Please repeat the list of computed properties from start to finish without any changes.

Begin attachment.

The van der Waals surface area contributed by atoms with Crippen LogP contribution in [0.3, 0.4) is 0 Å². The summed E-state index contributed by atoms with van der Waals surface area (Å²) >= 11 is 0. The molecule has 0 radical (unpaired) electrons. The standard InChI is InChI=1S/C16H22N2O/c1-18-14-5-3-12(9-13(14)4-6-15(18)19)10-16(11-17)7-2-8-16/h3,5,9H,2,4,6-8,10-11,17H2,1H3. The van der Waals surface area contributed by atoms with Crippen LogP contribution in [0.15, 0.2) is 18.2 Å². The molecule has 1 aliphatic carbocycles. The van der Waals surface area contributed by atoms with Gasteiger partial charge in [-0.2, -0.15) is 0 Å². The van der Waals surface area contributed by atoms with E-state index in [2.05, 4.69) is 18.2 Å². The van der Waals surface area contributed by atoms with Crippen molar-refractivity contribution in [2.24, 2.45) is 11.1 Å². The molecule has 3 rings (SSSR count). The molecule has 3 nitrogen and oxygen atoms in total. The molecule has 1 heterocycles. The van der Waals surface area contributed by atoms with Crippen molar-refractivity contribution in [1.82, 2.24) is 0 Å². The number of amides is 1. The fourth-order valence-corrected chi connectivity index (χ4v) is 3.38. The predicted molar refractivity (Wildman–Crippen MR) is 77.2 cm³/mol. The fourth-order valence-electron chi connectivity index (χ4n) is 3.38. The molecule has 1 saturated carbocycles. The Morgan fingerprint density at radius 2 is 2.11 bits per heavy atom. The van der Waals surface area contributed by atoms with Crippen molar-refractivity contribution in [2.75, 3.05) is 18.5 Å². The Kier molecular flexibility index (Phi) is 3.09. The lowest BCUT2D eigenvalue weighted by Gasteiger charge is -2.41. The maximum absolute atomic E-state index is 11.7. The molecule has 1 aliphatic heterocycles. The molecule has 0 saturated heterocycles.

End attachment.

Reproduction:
The van der Waals surface area contributed by atoms with Crippen LogP contribution in [0.3, 0.4) is 0 Å². The summed E-state index contributed by atoms with van der Waals surface area (Å²) >= 11 is 0. The molecule has 0 radical (unpaired) electrons. The standard InChI is InChI=1S/C16H22N2O/c1-18-14-5-3-12(9-13(14)4-6-15(18)19)10-16(11-17)7-2-8-16/h3,5,9H,2,4,6-8,10-11,17H2,1H3. The van der Waals surface area contributed by atoms with Crippen LogP contribution in [0.15, 0.2) is 18.2 Å². The molecule has 1 aliphatic carbocycles. The van der Waals surface area contributed by atoms with Gasteiger partial charge in [-0.2, -0.15) is 0 Å². The van der Waals surface area contributed by atoms with E-state index in [2.05, 4.69) is 18.2 Å². The van der Waals surface area contributed by atoms with Crippen molar-refractivity contribution in [2.24, 2.45) is 11.1 Å². The molecule has 3 rings (SSSR count). The molecule has 3 nitrogen and oxygen atoms in total. The molecule has 1 heterocycles. The van der Waals surface area contributed by atoms with Crippen molar-refractivity contribution in [1.82, 2.24) is 0 Å². The number of amides is 1. The fourth-order valence-corrected chi connectivity index (χ4v) is 3.38. The predicted molar refractivity (Wildman–Crippen MR) is 77.2 cm³/mol. The fourth-order valence-electron chi connectivity index (χ4n) is 3.38. The molecule has 1 saturated carbocycles. The Morgan fingerprint density at radius 2 is 2.11 bits per heavy atom. The van der Waals surface area contributed by atoms with Crippen molar-refractivity contribution in [2.75, 3.05) is 18.5 Å². The Kier molecular flexibility index (Phi) is 3.09. The lowest BCUT2D eigenvalue weighted by Gasteiger charge is -2.41. The maximum absolute atomic E-state index is 11.7. The molecule has 1 aliphatic heterocycles. The molecule has 0 saturated heterocycles.